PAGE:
Abstract
The calculation of the electronic energy levels of ntype deltadoped quantum wells in a GaAs matrix is presented. The effects of hydrostatic pressure on the band structure are taken into account specially when the host material becomes an indirect gap one. The results suggest that under the applied pressure regime the GaAs can support twodimensional conduction channels associated to the deltadoping, with carrier densities exceeding 10(13) cm2.
GaAs; Deltadoping; Hydrostatic pressure
ELECTRONIC AND MAGNETIC PROPERTIES OF NANOSCOPIC SYSTEMS
Electronic states in ntype GaAs deltadoped quantum wells under hydrostatic pressure
M. E. MoraRamos^{I}; C. A. Duque^{II}
^{I}Facultad de Ciencias, Universidad Autónoma del Estado de Morelos, Av. Universidad 1001, C.P. 62210, Cuernavaca, MOR. México
^{II}Instituto de Física, Universidad de Antioquia, AA 1226, Medellín, Colombia
ABSTRACT
The calculation of the electronic energy levels of ntype ddoped quantum wells in a GaAs matrix is presented. The effects of hydrostatic pressure on the band structure are taken into account specially when the host material becomes an indirect gap one. The results suggest that under the applied pressure regime the GaAs can support twodimensional conduction channels associated to the deltadoping, with carrier densities exceeding 10^{13} cm^{2}
Keywords: GaAs; Deltadoping; Hydrostatic pressure
I. INTRODUCTION
Ultrathin semiconducting layers with exceptional quality can be obtained with the use of modern crystal growth techniques. Impurity seeding is achieved up to the atomic layer scale (ddoping). The localization of ionized impurities in a very thin layer gives rise to a very intense electric field which in turns causes a bending of the energy bands and the occurrence of a particular Vshaped potential. Work on ddoped structures was primarily in ntype, on Si and IIIV semiconducting materials (see, for instance, [18]). However, there is also an early report on this kind of system grown on Al_{x}Ga_{1x}As alloy [9]. In all cases, the main application sought for these systems is the fabrication of high electron mobility transistors provided the formation of a high density twodimensional electron gas.
The GaAsbased deltadoped systems are among the most studied both experimentally and from the theoretical point of view. It is known that for the ntype GaAs delta wells, the upper limit for the twodimensional density of ionized impurities is of about 10^{13} cm^{2} (see for instance [10] and references therein). This is a saturation limit and above it no additional increase in the electron concentration, N_{2D}, is achieved.
The aim of the present work is to present the calculation of the electron energy levels of ntype deltadoped quantum wells in the conduction band of GaAs, including the effect of hydrostatic pressure. This is done with the use of the localdensity ThomasFermi approximation [10,11]. Such approach has proven to be a simple and accurate alternative to selfconsistent electronic calculation in the twodimensional electron gas (2DEG) of deltadoped structures. Details of the model can be found in Refs. [11,12]. Particular attention will be paid to the effect of the transition from direct to indirect gap as a result of the increasing applied pressure (see Table I). To illustrate the situation, the figure 1 shows, in schematic form, the relative position of the G and X minima in the GaAs conduction band and the corresponding deltadoped quantum wells for a doping density of 10^{13} cm^{2}. It can be observed that the ground electronic energy level in the system moves from the Brillouin zone center (at P = 0) to locate at the Xpoint (the transition from direct to indirect energy gap occurs when P goes above 36.69 kbar).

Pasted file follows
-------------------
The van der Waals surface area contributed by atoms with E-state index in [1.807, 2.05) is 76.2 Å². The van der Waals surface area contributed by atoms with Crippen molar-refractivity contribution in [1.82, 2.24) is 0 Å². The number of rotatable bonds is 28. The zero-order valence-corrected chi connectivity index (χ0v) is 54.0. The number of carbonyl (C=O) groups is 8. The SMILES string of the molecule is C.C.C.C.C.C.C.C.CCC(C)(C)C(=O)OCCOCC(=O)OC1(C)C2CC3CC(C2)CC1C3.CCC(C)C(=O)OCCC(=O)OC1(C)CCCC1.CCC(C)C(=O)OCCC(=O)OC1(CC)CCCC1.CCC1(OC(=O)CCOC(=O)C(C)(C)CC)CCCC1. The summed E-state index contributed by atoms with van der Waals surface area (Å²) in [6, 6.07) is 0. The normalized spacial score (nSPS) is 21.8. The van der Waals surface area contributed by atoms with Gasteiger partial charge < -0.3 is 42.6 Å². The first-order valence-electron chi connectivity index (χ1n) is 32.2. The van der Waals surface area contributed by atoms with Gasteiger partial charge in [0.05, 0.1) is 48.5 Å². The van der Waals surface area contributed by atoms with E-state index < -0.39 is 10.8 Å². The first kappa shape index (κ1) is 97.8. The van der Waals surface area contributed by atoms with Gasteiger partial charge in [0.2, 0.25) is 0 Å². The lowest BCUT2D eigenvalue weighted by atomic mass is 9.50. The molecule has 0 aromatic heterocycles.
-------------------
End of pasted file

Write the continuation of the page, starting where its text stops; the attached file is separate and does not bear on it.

The inclusion of the effects of the hydrostatic pressure is done by introducing a pressure dependence for each of the basic input parameters. That is, the position of the G and X minima with respect to the top of the valence band, the corresponding electronic effective masses, and the dielectric constant [13].
Tables II to V show the results of the calculation for the ground and first excited energy levels in ndeltadoped GaAs quantum wells considering the effects of the applied hydrostatic pressure. In each case, the formation of the quantum well is assumed for both the G and X minima of the conduction band. The idea is to study the conditions for which the ground state in the system will move away from being located at the Brillouin zone center. In order to give a homogeneous picture, the levels are reported considering the zero of the energy scale located at the valence band top edge.
For twodimensional densities of 5×10^{12} cm^{2} (Table II) and 10^{13} cm^{2} (Table III), it is clearly seen that even for pressures above the GX crossover, the ground state stays at k = 0. More specifically, the ground energy level starts locating at X only for pressures around 60 kbar. The reason for this to happen is that even at P = 40 kbar, the changes in the G band parameters are not large enough as to cause a significant modification of the quantum well features (energy position of its edge, depth, and average width) in this point of the Brillouin zone.
The two mentioned are admissible values for the ionized impurity density in GaAs, according to the above referred studies. It should be noticed that in all the previous literature on the subject the formation of the delta quantum well at G for atmospheric pressure is taken for granted. Here, we go beyond and calculate the spectrum of the deltadoped quantum wells assuming the possibility of having densities of 5×10^{13} cm^{2} (Table IV) and 10^{14} cm^{2} (Table V). The results for the ground level at the G minimum are only reported in the cases where they arise from a physically meaningful situation within the model. In this sense, even with the increase with pressure of the effective mass, and the decrease of the dielectric constant, the electrical environment in the material reflected in the effective Bohr radius will not allow for the formation of a delta well with such characteristics [14] (obviously, situations where the quantum well bottom turns out to be below the valence band top can not be accepted). This is equivalent to say that the system saturates and that those values of N_{2D} for the given pressures become unrealistic for they do not reflects in higher 2DEG densities.